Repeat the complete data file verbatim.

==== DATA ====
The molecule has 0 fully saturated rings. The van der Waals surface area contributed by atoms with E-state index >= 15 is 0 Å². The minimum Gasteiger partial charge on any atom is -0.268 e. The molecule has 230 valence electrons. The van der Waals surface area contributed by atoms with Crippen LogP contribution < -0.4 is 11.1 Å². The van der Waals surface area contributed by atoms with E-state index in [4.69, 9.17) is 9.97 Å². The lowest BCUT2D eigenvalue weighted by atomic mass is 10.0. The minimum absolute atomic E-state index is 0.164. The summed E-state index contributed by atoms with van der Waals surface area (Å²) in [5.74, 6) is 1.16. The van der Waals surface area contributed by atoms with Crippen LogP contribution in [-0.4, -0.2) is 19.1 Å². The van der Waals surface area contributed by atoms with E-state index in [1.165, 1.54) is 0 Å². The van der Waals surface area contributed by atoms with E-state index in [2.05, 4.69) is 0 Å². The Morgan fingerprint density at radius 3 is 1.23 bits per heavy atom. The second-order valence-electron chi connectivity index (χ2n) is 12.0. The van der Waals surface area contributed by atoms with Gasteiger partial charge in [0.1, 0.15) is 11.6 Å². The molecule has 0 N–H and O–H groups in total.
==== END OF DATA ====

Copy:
The molecule has 0 fully saturated rings. The van der Waals surface area contributed by atoms with E-state index >= 15 is 0 Å². The minimum Gasteiger partial charge on any atom is -0.268 e. The molecule has 230 valence electrons. The van der Waals surface area contributed by atoms with Crippen LogP contribution < -0.4 is 11.1 Å². The van der Waals surface area contributed by atoms with E-state index in [4.69, 9.17) is 9.97 Å². The lowest BCUT2D eigenvalue weighted by atomic mass is 10.0. The minimum absolute atomic E-state index is 0.164. The summed E-state index contributed by atoms with van der Waals surface area (Å²) in [5.74, 6) is 1.16. The van der Waals surface area contributed by atoms with Crippen LogP contribution in [-0.4, -0.2) is 19.1 Å². The van der Waals surface area contributed by atoms with E-state index in [1.165, 1.54) is 0 Å². The van der Waals surface area contributed by atoms with E-state index in [2.05, 4.69) is 0 Å². The Morgan fingerprint density at radius 3 is 1.23 bits per heavy atom. The second-order valence-electron chi connectivity index (χ2n) is 12.0. The van der Waals surface area contributed by atoms with Gasteiger partial charge in [0.1, 0.15) is 11.6 Å². The molecule has 0 N–H and O–H groups in total.